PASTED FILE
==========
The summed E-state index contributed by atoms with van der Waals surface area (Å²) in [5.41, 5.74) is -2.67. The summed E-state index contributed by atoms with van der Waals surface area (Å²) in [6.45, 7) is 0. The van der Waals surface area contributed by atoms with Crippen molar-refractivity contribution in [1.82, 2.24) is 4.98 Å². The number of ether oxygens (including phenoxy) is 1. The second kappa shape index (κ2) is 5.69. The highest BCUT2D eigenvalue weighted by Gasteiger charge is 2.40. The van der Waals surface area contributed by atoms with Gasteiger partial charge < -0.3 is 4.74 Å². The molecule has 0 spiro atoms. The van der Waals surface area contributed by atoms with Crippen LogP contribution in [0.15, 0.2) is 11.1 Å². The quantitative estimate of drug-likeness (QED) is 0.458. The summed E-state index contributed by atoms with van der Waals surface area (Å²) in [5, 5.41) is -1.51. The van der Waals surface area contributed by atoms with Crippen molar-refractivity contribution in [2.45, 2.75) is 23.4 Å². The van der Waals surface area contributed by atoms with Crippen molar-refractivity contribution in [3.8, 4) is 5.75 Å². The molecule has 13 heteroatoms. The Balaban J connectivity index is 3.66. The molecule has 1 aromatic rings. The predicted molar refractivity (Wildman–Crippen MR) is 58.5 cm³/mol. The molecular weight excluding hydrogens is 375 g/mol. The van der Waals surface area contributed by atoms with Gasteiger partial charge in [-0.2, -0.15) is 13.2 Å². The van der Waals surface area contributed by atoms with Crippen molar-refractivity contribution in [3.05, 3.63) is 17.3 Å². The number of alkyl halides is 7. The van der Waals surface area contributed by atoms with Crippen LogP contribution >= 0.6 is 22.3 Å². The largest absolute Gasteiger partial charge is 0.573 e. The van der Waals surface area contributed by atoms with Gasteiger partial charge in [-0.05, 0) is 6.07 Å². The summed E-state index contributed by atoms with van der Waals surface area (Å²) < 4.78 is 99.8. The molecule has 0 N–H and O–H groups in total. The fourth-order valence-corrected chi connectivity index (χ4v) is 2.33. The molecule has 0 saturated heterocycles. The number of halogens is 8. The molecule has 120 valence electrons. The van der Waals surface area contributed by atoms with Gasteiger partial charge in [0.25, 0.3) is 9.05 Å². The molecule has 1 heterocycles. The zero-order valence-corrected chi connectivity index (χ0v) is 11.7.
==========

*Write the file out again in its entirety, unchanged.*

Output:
The summed E-state index contributed by atoms with van der Waals surface area (Å²) in [5.41, 5.74) is -2.67. The summed E-state index contributed by atoms with van der Waals surface area (Å²) in [6.45, 7) is 0. The van der Waals surface area contributed by atoms with Crippen molar-refractivity contribution in [1.82, 2.24) is 4.98 Å². The number of ether oxygens (including phenoxy) is 1. The second kappa shape index (κ2) is 5.69. The highest BCUT2D eigenvalue weighted by Gasteiger charge is 2.40. The van der Waals surface area contributed by atoms with Gasteiger partial charge < -0.3 is 4.74 Å². The molecule has 0 spiro atoms. The van der Waals surface area contributed by atoms with Crippen LogP contribution in [0.15, 0.2) is 11.1 Å². The quantitative estimate of drug-likeness (QED) is 0.458. The summed E-state index contributed by atoms with van der Waals surface area (Å²) in [5, 5.41) is -1.51. The van der Waals surface area contributed by atoms with Crippen molar-refractivity contribution in [2.45, 2.75) is 23.4 Å². The van der Waals surface area contributed by atoms with Crippen molar-refractivity contribution in [3.8, 4) is 5.75 Å². The molecule has 13 heteroatoms. The Balaban J connectivity index is 3.66. The molecule has 1 aromatic rings. The predicted molar refractivity (Wildman–Crippen MR) is 58.5 cm³/mol. The molecular weight excluding hydrogens is 375 g/mol. The van der Waals surface area contributed by atoms with Gasteiger partial charge in [-0.2, -0.15) is 13.2 Å². The van der Waals surface area contributed by atoms with Crippen molar-refractivity contribution in [3.05, 3.63) is 17.3 Å². The number of alkyl halides is 7. The van der Waals surface area contributed by atoms with Crippen LogP contribution >= 0.6 is 22.3 Å². The largest absolute Gasteiger partial charge is 0.573 e. The van der Waals surface area contributed by atoms with Gasteiger partial charge in [-0.05, 0) is 6.07 Å². The summed E-state index contributed by atoms with van der Waals surface area (Å²) < 4.78 is 99.8. The molecule has 0 N–H and O–H groups in total. The fourth-order valence-corrected chi connectivity index (χ4v) is 2.33. The molecule has 0 saturated heterocycles. The number of halogens is 8. The molecule has 120 valence electrons. The van der Waals surface area contributed by atoms with Gasteiger partial charge in [0.25, 0.3) is 9.05 Å². The molecule has 1 heterocycles. The zero-order valence-corrected chi connectivity index (χ0v) is 11.7.